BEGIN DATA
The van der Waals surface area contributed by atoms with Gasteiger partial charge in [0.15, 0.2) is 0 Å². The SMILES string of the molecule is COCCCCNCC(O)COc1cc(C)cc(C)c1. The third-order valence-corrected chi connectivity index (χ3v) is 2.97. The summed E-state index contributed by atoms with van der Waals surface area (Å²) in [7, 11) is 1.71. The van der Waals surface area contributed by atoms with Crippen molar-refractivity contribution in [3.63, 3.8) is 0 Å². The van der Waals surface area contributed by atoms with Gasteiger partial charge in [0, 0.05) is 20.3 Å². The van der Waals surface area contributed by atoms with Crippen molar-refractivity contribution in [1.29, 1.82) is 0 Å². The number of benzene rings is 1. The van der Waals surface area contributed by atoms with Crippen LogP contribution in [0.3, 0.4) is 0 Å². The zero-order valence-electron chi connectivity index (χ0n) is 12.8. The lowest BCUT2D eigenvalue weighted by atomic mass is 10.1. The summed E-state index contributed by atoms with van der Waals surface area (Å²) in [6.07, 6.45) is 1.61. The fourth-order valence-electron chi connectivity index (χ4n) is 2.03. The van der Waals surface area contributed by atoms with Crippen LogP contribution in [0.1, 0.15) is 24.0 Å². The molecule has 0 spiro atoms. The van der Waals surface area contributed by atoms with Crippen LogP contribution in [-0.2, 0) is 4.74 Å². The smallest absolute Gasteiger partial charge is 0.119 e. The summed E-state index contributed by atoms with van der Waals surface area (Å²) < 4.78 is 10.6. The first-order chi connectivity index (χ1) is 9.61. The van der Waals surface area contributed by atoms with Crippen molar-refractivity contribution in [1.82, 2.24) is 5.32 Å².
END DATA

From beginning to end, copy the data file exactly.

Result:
The van der Waals surface area contributed by atoms with Gasteiger partial charge in [0.15, 0.2) is 0 Å². The SMILES string of the molecule is COCCCCNCC(O)COc1cc(C)cc(C)c1. The third-order valence-corrected chi connectivity index (χ3v) is 2.97. The summed E-state index contributed by atoms with van der Waals surface area (Å²) in [7, 11) is 1.71. The van der Waals surface area contributed by atoms with Crippen molar-refractivity contribution in [3.63, 3.8) is 0 Å². The van der Waals surface area contributed by atoms with Gasteiger partial charge in [0, 0.05) is 20.3 Å². The van der Waals surface area contributed by atoms with Crippen molar-refractivity contribution in [1.29, 1.82) is 0 Å². The number of benzene rings is 1. The van der Waals surface area contributed by atoms with Crippen LogP contribution in [0.3, 0.4) is 0 Å². The zero-order valence-electron chi connectivity index (χ0n) is 12.8. The lowest BCUT2D eigenvalue weighted by atomic mass is 10.1. The summed E-state index contributed by atoms with van der Waals surface area (Å²) in [6.07, 6.45) is 1.61. The fourth-order valence-electron chi connectivity index (χ4n) is 2.03. The van der Waals surface area contributed by atoms with Crippen LogP contribution in [0.1, 0.15) is 24.0 Å². The molecule has 0 spiro atoms. The van der Waals surface area contributed by atoms with Crippen LogP contribution in [-0.2, 0) is 4.74 Å². The smallest absolute Gasteiger partial charge is 0.119 e. The summed E-state index contributed by atoms with van der Waals surface area (Å²) < 4.78 is 10.6. The first-order chi connectivity index (χ1) is 9.61. The van der Waals surface area contributed by atoms with Crippen molar-refractivity contribution in [1.82, 2.24) is 5.32 Å².